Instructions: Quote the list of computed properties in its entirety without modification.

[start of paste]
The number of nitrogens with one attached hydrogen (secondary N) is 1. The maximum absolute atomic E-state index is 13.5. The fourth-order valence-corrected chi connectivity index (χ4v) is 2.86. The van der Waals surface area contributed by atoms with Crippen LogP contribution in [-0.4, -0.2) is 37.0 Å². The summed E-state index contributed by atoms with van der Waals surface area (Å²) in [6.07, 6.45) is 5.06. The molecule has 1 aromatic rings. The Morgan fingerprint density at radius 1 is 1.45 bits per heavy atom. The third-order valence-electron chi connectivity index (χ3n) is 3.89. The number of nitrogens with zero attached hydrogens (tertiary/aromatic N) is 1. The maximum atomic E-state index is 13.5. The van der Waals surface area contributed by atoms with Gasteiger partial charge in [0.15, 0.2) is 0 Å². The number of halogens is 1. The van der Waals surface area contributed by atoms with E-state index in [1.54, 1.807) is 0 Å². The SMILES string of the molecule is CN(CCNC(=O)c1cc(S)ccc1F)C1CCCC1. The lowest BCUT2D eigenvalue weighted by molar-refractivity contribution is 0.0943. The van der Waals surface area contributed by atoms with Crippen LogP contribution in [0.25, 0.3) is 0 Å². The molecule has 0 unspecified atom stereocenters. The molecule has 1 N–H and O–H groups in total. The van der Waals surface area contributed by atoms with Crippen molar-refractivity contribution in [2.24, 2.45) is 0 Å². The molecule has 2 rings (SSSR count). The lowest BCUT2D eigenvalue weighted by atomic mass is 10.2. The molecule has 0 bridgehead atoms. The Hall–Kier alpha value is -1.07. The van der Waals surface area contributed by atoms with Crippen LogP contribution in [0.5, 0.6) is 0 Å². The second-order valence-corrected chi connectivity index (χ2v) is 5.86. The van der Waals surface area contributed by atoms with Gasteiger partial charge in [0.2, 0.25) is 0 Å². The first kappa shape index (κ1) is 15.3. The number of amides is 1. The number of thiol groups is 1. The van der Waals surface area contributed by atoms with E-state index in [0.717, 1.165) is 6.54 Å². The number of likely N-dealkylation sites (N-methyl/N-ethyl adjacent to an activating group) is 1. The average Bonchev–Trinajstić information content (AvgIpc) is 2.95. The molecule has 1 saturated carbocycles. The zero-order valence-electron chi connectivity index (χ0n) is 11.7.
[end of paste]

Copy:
The number of nitrogens with one attached hydrogen (secondary N) is 1. The maximum absolute atomic E-state index is 13.5. The fourth-order valence-corrected chi connectivity index (χ4v) is 2.86. The van der Waals surface area contributed by atoms with Crippen LogP contribution in [-0.4, -0.2) is 37.0 Å². The summed E-state index contributed by atoms with van der Waals surface area (Å²) in [6.07, 6.45) is 5.06. The molecule has 1 aromatic rings. The Morgan fingerprint density at radius 1 is 1.45 bits per heavy atom. The third-order valence-electron chi connectivity index (χ3n) is 3.89. The number of nitrogens with zero attached hydrogens (tertiary/aromatic N) is 1. The maximum atomic E-state index is 13.5. The van der Waals surface area contributed by atoms with Gasteiger partial charge in [0.15, 0.2) is 0 Å². The number of halogens is 1. The van der Waals surface area contributed by atoms with E-state index in [1.54, 1.807) is 0 Å². The SMILES string of the molecule is CN(CCNC(=O)c1cc(S)ccc1F)C1CCCC1. The lowest BCUT2D eigenvalue weighted by molar-refractivity contribution is 0.0943. The van der Waals surface area contributed by atoms with Crippen LogP contribution in [0.25, 0.3) is 0 Å². The molecule has 0 unspecified atom stereocenters. The molecule has 1 N–H and O–H groups in total. The van der Waals surface area contributed by atoms with Crippen molar-refractivity contribution in [2.24, 2.45) is 0 Å². The molecule has 2 rings (SSSR count). The lowest BCUT2D eigenvalue weighted by atomic mass is 10.2. The molecule has 0 bridgehead atoms. The Hall–Kier alpha value is -1.07. The van der Waals surface area contributed by atoms with Crippen LogP contribution in [0.5, 0.6) is 0 Å². The second-order valence-corrected chi connectivity index (χ2v) is 5.86. The van der Waals surface area contributed by atoms with Gasteiger partial charge in [0.2, 0.25) is 0 Å². The first kappa shape index (κ1) is 15.3. The number of amides is 1. The number of thiol groups is 1. The van der Waals surface area contributed by atoms with E-state index in [0.717, 1.165) is 6.54 Å². The number of likely N-dealkylation sites (N-methyl/N-ethyl adjacent to an activating group) is 1. The average Bonchev–Trinajstić information content (AvgIpc) is 2.95. The molecule has 1 saturated carbocycles. The zero-order valence-electron chi connectivity index (χ0n) is 11.7.